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William Hemmant (1837–1916)

by H. J. Gibbney

This article was published:

William Hemmant (1837-1916), draper and politician, was born on 24 November 1837 at Kirkgate, Yorkshire, England, son of Thomas Hemmant, linen draper, and his wife Isabella Elisabeth, née Richmond. At 21 he migrated to Victoria, worked as a miner at Ballarat and in 1860 moved to Brisbane where he established a drapery shop in partnership with Alexander Stewart. The premises were destroyed in December 1864 by a fire which engulfed a whole city block. After completing the arduous task of rebuilding, Hemmant left for England in November 1865.

At Coates, Cambridgeshire, on 20 September 1866 he married Lucy Elizabeth Ground. He sailed for Queensland on 2 January 1867, leaving his wife to follow. Turning to politics, he led an attack on the Brisbane City Council for financial mismanagement and was elected an alderman in 1868, but in August 1870 lost South Brisbane to Thomas Stephens. In September he joined the committee of a political reform association pledged to defeat the squatting oligarchy and with its backing defeated John Douglas in a by-election for East Moreton in November 1871. As treasurer under Arthur Macalister from January 1874 to June 1876 Hemmant was described as the most influential minister after (Sir) Thomas McIlwraith retired. His tariff policies introduced moderate protection in Queensland.

Hemmant resigned on 5 June 1876 and went to England as resident partner for his firm but corresponded with (Sir) Samuel Griffith and served as commissioner for Queensland at several exhibitions in Europe. Early in 1880 he wrote to Griffith alleging scandals in the purchase of railway lines and in contracts for the conveyance of immigrants. Inquiry by a select committee and a royal commission found little substance in the allegations but, when Griffith became premier, Hemmant acted as agent-general in 1885 and represented Queensland at the International Postal Union Congress.

As an investor and client of the Australian Joint Stock Bank, Hemmant was appointed to its London board in 1876. In August 1893 he sold out of Stewart & Hemmant but continued to serve the firm as a commission agent until 1900 while devoting himself mainly to the bank. In 1897 he chaired the London meeting which accepted a new reconstruction scheme and in 1911 was commended for his service in transforming the Australian Joint Stock Bank into the Australian Bank of Commerce. He was a director of the new bank until he died on 20 September 1916. Of his ten children, a daughter married Sir James, son of Robert Atkin, an old parliamentary colleague; his son George was chief secretary in Nigeria and retired in 1934.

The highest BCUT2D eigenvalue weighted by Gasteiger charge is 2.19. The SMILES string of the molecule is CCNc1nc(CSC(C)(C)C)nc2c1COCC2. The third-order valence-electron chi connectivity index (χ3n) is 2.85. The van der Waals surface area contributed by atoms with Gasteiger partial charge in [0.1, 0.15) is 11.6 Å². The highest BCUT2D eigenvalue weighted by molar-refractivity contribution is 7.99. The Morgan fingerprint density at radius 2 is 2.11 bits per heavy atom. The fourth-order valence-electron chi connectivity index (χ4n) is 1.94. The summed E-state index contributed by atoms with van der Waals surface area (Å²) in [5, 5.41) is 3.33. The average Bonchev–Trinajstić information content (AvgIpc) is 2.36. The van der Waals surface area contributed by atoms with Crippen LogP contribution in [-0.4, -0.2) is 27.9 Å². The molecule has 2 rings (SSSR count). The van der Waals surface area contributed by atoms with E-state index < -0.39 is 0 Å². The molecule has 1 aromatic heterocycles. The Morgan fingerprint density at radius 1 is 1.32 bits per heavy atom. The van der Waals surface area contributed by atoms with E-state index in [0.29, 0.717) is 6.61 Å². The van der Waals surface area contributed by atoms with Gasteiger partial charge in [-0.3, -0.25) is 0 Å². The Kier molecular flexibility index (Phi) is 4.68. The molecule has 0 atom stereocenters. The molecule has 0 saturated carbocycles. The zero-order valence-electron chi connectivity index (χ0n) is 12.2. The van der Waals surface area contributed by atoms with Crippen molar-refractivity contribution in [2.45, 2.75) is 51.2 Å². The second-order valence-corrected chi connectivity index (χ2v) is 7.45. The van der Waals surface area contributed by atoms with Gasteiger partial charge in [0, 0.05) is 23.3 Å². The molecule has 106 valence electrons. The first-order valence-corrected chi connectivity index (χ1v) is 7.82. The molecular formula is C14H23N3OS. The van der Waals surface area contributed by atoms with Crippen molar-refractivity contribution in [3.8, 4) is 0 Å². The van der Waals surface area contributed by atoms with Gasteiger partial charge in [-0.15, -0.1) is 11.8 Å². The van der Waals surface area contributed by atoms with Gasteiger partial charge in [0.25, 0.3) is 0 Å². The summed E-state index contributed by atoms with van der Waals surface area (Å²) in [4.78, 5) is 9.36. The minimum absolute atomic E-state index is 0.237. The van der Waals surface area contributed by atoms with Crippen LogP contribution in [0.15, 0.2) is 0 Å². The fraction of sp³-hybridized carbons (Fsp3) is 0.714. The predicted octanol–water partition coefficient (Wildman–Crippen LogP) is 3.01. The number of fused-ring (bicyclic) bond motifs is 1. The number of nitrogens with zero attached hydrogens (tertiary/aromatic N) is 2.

Select Bibliography

  • C. A. Bernays, Queensland Politics During Sixty Years (Brisb, 1919)
  • G. Greenwood and J. Laverty, Brisbane 1859-1959 (Brisb, 1959)
  • Brisbane Courier, 6 Dec 1864, 10 Aug, 7 Sept 1870, 30 Oct 1871, 12, 13 Jan 1893
  • Australasian Insurance and Banking Record, 19 June 1897
  • Draper of Australasia, 27 May 1902
  • P. D. Wilson, Political Career of Hon. A. Macalister (B.A. Hons thesis, University of Queensland, 1969)
  • Griffith papers (State Library of New South Wales)
  • Bank of New South Wales Archives (Sydney).

Citation details

H. J. Gibbney, 'Hemmant, William (1837–1916)', Australian Dictionary of Biography, National Centre of Biography, Australian National University,, published first in hardcopy 1972, accessed online 20 June 2024.

This article was published in hardcopy in Australian Dictionary of Biography, Volume 4, (Melbourne University Press), 1972

View the front pages for Volume 4

© Copyright Australian Dictionary of Biography, 2006-2024

Life Summary [details]


24 November, 1837
Kirkgate, Yorkshire, England


20 September, 1916 (aged 78)

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